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Disease Profile

Blount disease

Prevalence estimates on Rare Medical Network websites are calculated based on data available from numerous sources, including US and European government statistics, the NIH, Orphanet, and published epidemiologic studies. Rare disease population data is recognized to be highly variable, and based on a wide variety of source data and methodologies, so the prevalence data on this site should be assumed to be estimated and cannot be considered to be absolutely correct.

Not yet documented

US Estimated

Europe Estimated

Age of onset






Autosomal dominant A pathogenic variant in only one gene copy in each cell is sufficient to cause an autosomal dominant disease.


Autosomal recessive Pathogenic variants in both copies of each gene of the chromosome are needed to cause an autosomal recessive disease and observe the mutant phenotype.


dominant X-linked dominant inheritance, sometimes referred to as X-linked dominance, is a mode of genetic inheritance by which a dominant gene is carried on the X chromosome.


recessive Pathogenic variants in both copies of a gene on the X chromosome cause an X-linked recessive disorder.


Mitochondrial or multigenic Mitochondrial genetic disorders can be caused by changes (mutations) in either the mitochondrial DNA or nuclear DNA that lead to dysfunction of the mitochondria and inadequate production of energy.


Multigenic or multifactor Inheritance involving many factors, of which at least one is genetic but none is of overwhelming importance, as in the causation of a disease by multiple genetic and environmental factors.


Not applicable


Other names (AKA)

Tibia vara; Osteochondrosis deformans tibiae; Blount's disease;


Congenital and Genetic Diseases; Musculoskeletal Diseases


Blount disease is a growth disorder of the shin bone (tibia) characterized by inward turning of the lower leg (bowing) that slowly worsens over time. While it is not uncommon for young children to have bowed legs, typically the bowing improves with age.[1][2] There are two types of Blount disease (early-onset and late-onset), based on whether symptoms begin before or after four years of age.[3] Blount disease may occur in one or both legs and can lead to shortening of the affected leg and other changes within bones of the legs. The cause of Blount disease is not well understood; however, a variety of hereditary and genetic factors are likely involved. The condition is more common among certain populations and is associated with obesity and early walking.[1][4] Treatment may involve bracing and/or surgery.[1]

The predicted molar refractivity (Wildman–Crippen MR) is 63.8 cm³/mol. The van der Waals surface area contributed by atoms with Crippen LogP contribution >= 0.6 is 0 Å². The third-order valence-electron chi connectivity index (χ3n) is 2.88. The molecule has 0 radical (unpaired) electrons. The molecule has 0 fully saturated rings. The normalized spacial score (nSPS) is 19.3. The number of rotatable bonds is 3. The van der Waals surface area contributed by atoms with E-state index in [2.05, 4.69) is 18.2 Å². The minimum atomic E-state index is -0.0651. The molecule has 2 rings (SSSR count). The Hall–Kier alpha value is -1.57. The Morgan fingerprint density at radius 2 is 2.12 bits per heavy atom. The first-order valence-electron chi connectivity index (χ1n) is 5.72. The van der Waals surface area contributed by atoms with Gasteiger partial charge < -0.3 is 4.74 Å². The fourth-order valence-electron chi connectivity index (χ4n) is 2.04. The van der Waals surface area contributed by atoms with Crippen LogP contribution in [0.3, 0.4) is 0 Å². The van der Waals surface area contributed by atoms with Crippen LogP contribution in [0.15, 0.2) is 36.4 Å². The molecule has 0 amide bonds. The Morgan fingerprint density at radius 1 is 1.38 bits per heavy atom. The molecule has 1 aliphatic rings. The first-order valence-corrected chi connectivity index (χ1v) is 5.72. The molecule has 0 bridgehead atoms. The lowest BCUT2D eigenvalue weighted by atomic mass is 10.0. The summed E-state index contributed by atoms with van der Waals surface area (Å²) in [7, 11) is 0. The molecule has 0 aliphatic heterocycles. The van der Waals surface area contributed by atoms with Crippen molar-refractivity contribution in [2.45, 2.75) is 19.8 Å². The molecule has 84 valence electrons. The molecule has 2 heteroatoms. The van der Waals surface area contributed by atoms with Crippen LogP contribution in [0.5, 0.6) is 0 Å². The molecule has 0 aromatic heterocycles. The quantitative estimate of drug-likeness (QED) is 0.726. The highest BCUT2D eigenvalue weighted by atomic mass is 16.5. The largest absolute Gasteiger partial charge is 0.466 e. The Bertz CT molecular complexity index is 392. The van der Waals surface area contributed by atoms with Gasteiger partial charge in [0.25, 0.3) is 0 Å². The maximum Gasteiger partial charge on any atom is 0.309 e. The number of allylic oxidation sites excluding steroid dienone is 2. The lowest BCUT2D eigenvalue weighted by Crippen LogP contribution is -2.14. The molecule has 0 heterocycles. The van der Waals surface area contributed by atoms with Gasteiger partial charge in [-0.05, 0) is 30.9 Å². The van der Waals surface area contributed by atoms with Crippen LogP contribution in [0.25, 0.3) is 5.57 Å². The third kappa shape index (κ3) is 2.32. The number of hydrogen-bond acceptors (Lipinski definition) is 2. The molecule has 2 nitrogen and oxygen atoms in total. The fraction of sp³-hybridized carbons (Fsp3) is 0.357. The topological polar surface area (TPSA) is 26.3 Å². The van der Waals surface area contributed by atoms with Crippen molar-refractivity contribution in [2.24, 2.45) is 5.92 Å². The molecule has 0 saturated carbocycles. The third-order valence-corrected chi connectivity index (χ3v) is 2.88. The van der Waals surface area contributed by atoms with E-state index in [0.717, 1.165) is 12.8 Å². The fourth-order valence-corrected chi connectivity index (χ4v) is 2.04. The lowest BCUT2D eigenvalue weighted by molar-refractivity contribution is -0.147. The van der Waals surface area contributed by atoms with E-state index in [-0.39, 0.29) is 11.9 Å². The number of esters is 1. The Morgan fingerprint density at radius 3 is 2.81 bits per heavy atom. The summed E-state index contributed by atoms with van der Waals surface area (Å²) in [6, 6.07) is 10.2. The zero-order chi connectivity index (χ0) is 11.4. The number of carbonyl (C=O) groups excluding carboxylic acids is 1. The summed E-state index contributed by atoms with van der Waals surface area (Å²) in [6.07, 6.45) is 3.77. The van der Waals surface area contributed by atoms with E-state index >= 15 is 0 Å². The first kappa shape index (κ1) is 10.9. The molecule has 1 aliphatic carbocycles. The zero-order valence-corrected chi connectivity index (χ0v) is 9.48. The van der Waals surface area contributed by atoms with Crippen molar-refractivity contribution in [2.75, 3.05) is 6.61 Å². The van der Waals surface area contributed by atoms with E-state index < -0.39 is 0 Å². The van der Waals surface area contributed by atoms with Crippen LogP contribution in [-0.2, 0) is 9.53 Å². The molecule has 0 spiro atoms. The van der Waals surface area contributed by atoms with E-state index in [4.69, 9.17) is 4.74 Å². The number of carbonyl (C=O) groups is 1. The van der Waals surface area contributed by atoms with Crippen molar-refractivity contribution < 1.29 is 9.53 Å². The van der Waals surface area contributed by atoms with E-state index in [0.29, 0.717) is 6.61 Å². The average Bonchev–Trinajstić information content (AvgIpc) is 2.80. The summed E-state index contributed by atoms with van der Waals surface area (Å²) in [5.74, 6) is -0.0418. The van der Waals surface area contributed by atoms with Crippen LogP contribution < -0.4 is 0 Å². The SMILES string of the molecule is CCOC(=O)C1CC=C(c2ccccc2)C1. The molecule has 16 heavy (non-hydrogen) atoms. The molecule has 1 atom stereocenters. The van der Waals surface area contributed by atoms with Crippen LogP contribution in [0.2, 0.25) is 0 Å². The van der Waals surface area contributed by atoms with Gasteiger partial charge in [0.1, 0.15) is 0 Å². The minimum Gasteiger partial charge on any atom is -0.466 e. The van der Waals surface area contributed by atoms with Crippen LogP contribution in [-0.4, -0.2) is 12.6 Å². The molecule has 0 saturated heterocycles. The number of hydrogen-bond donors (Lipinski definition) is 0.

This table lists symptoms that people with this disease may have. For most diseases, symptoms will vary from person to person. People with the same disease may not have all the symptoms listed. This information comes from a database called the Human Phenotype Ontology (HPO) . The HPO collects information on symptoms that have been described in medical resources. The HPO is updated regularly. Use the HPO ID to access more in-depth information about a symptom.

Medical Terms Other Names
Learn More:
80%-99% of people have these symptoms
Tibial bowing
Bowed shankbone
Bowed shinbone

[ more ]

30%-79% of people have these symptoms
Abnormality of the knee
Abnormality of the proximal tibial epiphysis
Abnormality of the end part of innermost shankbone